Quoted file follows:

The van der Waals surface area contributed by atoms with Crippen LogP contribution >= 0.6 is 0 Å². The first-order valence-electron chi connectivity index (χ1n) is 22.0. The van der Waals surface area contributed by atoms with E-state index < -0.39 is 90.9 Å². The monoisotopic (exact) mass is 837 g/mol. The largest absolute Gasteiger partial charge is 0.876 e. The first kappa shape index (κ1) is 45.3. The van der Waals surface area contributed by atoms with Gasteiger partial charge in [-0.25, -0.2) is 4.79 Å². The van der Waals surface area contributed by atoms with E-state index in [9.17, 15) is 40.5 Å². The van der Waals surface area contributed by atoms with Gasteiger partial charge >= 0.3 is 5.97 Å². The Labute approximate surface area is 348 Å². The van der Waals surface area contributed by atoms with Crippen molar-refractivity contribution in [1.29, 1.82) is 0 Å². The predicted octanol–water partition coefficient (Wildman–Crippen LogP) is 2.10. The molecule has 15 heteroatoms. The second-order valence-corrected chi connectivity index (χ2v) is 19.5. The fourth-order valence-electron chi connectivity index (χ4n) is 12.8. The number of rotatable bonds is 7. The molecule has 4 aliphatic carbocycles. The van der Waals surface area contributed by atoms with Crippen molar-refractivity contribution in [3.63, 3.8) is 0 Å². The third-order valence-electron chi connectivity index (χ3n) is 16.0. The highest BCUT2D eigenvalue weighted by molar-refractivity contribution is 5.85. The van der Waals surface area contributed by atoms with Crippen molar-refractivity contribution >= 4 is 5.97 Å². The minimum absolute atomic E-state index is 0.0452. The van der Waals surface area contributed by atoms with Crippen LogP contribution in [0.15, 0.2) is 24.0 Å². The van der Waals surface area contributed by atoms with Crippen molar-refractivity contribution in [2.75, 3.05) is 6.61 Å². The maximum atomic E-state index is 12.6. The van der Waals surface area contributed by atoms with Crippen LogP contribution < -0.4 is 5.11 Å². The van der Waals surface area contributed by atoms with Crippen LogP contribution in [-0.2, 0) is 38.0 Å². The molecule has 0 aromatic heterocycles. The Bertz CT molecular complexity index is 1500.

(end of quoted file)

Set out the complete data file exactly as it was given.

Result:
The van der Waals surface area contributed by atoms with Crippen LogP contribution >= 0.6 is 0 Å². The first-order valence-electron chi connectivity index (χ1n) is 22.0. The van der Waals surface area contributed by atoms with E-state index < -0.39 is 90.9 Å². The monoisotopic (exact) mass is 837 g/mol. The largest absolute Gasteiger partial charge is 0.876 e. The first kappa shape index (κ1) is 45.3. The van der Waals surface area contributed by atoms with Gasteiger partial charge in [-0.25, -0.2) is 4.79 Å². The van der Waals surface area contributed by atoms with E-state index in [9.17, 15) is 40.5 Å². The van der Waals surface area contributed by atoms with Gasteiger partial charge >= 0.3 is 5.97 Å². The Labute approximate surface area is 348 Å². The van der Waals surface area contributed by atoms with Crippen molar-refractivity contribution in [1.29, 1.82) is 0 Å². The predicted octanol–water partition coefficient (Wildman–Crippen LogP) is 2.10. The molecule has 15 heteroatoms. The second-order valence-corrected chi connectivity index (χ2v) is 19.5. The fourth-order valence-electron chi connectivity index (χ4n) is 12.8. The number of rotatable bonds is 7. The molecule has 4 aliphatic carbocycles. The van der Waals surface area contributed by atoms with Crippen molar-refractivity contribution in [3.63, 3.8) is 0 Å². The third-order valence-electron chi connectivity index (χ3n) is 16.0. The highest BCUT2D eigenvalue weighted by molar-refractivity contribution is 5.85. The van der Waals surface area contributed by atoms with Crippen molar-refractivity contribution >= 4 is 5.97 Å². The minimum absolute atomic E-state index is 0.0452. The van der Waals surface area contributed by atoms with Crippen LogP contribution in [0.15, 0.2) is 24.0 Å². The van der Waals surface area contributed by atoms with Crippen molar-refractivity contribution in [2.75, 3.05) is 6.61 Å². The maximum atomic E-state index is 12.6. The van der Waals surface area contributed by atoms with Crippen LogP contribution < -0.4 is 5.11 Å². The van der Waals surface area contributed by atoms with Crippen LogP contribution in [-0.2, 0) is 38.0 Å². The molecule has 0 aromatic heterocycles. The Bertz CT molecular complexity index is 1500.